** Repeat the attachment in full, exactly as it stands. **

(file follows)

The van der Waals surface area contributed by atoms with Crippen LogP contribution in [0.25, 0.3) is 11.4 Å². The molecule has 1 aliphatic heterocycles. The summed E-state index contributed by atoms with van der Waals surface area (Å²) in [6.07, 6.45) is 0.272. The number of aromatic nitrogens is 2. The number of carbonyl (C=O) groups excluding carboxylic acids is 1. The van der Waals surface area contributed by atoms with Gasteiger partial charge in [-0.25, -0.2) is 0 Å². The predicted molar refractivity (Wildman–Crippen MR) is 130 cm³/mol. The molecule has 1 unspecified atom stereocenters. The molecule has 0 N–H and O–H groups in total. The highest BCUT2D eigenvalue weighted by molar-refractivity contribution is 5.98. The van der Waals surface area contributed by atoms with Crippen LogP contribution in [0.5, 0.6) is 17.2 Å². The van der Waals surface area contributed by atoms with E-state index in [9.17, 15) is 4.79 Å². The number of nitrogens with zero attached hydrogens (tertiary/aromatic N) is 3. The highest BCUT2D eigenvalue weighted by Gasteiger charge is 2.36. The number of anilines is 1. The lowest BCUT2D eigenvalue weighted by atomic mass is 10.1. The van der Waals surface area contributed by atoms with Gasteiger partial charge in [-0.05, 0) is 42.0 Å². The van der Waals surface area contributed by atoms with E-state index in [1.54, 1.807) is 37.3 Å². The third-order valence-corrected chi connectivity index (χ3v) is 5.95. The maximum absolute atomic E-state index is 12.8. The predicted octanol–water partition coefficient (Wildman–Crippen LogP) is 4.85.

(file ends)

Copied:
The van der Waals surface area contributed by atoms with Crippen LogP contribution in [0.25, 0.3) is 11.4 Å². The molecule has 1 aliphatic heterocycles. The summed E-state index contributed by atoms with van der Waals surface area (Å²) in [6.07, 6.45) is 0.272. The number of aromatic nitrogens is 2. The number of carbonyl (C=O) groups excluding carboxylic acids is 1. The van der Waals surface area contributed by atoms with Gasteiger partial charge in [-0.25, -0.2) is 0 Å². The predicted molar refractivity (Wildman–Crippen MR) is 130 cm³/mol. The molecule has 1 unspecified atom stereocenters. The molecule has 0 N–H and O–H groups in total. The highest BCUT2D eigenvalue weighted by molar-refractivity contribution is 5.98. The van der Waals surface area contributed by atoms with Crippen LogP contribution in [0.5, 0.6) is 17.2 Å². The van der Waals surface area contributed by atoms with E-state index in [9.17, 15) is 4.79 Å². The number of nitrogens with zero attached hydrogens (tertiary/aromatic N) is 3. The highest BCUT2D eigenvalue weighted by Gasteiger charge is 2.36. The number of anilines is 1. The lowest BCUT2D eigenvalue weighted by atomic mass is 10.1. The van der Waals surface area contributed by atoms with Gasteiger partial charge in [-0.05, 0) is 42.0 Å². The van der Waals surface area contributed by atoms with E-state index in [1.54, 1.807) is 37.3 Å². The third-order valence-corrected chi connectivity index (χ3v) is 5.95. The maximum absolute atomic E-state index is 12.8. The predicted octanol–water partition coefficient (Wildman–Crippen LogP) is 4.85.